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Old 01-09-2016, 11:30 AM
 
Location: Virginia
8,125 posts, read 12,703,229 times
Reputation: 3772
Quote:
Originally Posted by Escort Rider View Post
There is a lot of truth in what you wrote, but much depends on the particular school district in question. In the one I retired from after 34 years as a high school teacher, substitute teachers are paid a pittance; in the 2014/2015 school year it was $120 a day and now in 2015/2016 it has been raised to $140. It's amazing to me that they can find enough subs. I suppose it's due to two factors: First, there are still a number of desperate people following the Great Recession of 2008/2009, and second, many retired teachers simply enjoy it for something to do and the money is secondary.

In the district I am talking about, there is at least considerable flexibility attaching to subbing; one can designate the school or schools for which one will accept calls, and one can designate the day or days of the week for which one will accept calls, or one can leave the default setting of all district schools and all five days of the week.

I subsittute once in a great while (as in 5 or 6 days in a school year) just because I enjoy keeping my hand in. I accept calls from three different schools (out of about 30 schools in the district) and only on Mondays and Fridays, being that I have commitments the other three days of the work week. I pretty much know which teachers have assignments that I would, or would not, enjoy taking for the day.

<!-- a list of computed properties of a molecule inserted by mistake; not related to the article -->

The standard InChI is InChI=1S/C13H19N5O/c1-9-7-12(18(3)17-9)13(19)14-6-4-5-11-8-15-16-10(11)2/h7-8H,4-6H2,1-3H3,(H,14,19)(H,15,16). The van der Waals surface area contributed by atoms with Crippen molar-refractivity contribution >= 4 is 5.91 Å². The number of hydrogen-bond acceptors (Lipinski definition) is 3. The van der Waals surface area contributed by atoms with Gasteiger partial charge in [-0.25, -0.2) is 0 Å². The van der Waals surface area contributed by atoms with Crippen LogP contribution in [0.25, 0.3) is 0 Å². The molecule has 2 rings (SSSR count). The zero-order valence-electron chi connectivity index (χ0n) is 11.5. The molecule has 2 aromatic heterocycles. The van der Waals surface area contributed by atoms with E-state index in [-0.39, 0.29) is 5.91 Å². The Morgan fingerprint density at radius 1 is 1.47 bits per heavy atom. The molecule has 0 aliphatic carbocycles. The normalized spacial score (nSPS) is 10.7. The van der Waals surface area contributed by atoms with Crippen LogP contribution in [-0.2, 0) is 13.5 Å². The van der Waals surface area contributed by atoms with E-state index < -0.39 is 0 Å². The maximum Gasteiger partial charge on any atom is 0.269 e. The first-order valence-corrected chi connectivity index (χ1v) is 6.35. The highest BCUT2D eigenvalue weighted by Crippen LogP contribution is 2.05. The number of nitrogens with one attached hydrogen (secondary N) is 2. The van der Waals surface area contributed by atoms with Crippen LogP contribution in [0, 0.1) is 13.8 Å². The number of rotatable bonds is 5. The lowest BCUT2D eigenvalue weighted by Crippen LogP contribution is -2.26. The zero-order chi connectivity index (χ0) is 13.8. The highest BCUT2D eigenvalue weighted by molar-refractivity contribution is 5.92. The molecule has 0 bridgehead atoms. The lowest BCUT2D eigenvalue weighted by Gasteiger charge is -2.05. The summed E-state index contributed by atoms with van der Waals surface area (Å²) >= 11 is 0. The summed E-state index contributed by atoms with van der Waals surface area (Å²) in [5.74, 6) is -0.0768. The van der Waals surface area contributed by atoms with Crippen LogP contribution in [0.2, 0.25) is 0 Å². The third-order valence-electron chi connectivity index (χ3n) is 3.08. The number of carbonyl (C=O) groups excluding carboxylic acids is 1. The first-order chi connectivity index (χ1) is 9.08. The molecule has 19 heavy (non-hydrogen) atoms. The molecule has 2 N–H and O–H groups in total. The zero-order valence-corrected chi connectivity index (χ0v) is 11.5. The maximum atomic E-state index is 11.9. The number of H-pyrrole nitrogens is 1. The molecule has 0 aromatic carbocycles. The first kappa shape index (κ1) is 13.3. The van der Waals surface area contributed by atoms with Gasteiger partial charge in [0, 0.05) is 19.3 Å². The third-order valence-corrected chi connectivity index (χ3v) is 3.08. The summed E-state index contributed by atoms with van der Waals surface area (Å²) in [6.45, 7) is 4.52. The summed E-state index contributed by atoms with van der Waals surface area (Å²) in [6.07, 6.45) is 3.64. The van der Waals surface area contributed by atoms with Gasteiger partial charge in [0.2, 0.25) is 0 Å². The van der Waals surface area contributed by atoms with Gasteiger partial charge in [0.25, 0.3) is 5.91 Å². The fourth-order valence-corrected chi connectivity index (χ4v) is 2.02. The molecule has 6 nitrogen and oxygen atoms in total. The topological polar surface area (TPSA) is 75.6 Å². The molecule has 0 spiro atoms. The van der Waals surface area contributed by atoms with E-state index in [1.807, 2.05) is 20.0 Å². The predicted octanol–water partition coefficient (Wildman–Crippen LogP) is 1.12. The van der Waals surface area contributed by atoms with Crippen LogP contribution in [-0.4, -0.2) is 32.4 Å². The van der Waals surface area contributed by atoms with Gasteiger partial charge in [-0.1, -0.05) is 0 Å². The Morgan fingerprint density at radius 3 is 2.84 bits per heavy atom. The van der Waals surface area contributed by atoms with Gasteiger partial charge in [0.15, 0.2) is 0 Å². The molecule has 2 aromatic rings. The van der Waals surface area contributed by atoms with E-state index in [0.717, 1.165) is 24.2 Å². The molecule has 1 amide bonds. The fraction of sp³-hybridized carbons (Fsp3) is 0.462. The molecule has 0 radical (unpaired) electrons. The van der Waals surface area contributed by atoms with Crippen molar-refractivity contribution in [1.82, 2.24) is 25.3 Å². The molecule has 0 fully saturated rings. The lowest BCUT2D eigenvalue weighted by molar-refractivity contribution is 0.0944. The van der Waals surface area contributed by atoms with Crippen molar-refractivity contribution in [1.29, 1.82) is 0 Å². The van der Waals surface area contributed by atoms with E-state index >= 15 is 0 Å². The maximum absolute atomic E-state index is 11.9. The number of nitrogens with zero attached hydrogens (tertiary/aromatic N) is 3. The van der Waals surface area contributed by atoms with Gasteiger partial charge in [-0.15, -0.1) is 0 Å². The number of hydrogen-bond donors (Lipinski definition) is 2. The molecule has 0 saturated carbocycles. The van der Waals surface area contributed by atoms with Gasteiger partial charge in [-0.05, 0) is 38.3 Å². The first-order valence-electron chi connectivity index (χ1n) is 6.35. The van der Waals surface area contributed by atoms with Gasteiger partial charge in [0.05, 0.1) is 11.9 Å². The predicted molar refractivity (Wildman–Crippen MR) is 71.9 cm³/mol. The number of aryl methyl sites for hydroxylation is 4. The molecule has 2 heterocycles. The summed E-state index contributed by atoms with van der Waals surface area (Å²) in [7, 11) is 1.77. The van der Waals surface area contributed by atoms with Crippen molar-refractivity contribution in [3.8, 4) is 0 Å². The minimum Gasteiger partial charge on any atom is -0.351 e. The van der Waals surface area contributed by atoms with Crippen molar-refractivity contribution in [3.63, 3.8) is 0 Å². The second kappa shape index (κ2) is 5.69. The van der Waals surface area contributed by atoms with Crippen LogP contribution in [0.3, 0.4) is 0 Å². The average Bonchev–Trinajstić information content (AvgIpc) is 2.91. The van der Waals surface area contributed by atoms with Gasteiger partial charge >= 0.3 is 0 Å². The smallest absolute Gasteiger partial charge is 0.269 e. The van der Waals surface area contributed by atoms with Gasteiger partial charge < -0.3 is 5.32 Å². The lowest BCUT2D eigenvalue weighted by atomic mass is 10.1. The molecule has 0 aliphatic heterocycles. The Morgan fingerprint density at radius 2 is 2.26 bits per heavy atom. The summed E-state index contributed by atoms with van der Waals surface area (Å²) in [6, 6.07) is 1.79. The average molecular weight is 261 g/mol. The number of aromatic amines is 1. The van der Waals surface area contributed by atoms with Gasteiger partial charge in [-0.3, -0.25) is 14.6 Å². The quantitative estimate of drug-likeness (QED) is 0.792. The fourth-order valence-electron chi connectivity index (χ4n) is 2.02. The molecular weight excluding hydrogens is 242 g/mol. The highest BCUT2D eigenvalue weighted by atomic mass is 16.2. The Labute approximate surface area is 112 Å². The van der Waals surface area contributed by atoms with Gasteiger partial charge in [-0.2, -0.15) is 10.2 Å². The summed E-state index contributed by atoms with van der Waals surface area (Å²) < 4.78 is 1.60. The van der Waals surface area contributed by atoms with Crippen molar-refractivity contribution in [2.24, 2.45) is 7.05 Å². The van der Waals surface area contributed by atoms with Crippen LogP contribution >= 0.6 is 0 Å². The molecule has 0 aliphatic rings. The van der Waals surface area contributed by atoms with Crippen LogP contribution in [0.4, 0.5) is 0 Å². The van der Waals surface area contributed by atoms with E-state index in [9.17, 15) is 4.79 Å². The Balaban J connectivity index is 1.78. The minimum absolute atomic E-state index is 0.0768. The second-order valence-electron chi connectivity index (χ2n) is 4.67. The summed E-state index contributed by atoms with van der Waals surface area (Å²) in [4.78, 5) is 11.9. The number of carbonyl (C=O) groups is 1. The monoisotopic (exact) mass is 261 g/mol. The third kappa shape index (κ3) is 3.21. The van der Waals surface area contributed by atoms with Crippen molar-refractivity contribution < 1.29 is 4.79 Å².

So yes, it can be a good thing under the right circumstances.
At $22.20/hour for a retired teacher ours is not super great either considering our cost of living, but if the idea is to stay somewhat busy employment-wise after retirement, it's not a bad option. If you sub 8 days or so per month it at least covers the monthly healthcare premium cost for the retiree.

I believe our subs need the equivalent of ten days subbing per year to stay active on the sub system. Like you, there is a lot of flexibility as the sub can set the parameters for days, positions, schools, etc. If called you don't have to accept the job. We have 196 schools, with 139 of them being elementary. I figure we have about 9 or 10 elementary schools within a 5 mile radius of our house. You could narrow the field down to just those and have your fill of daily jobs.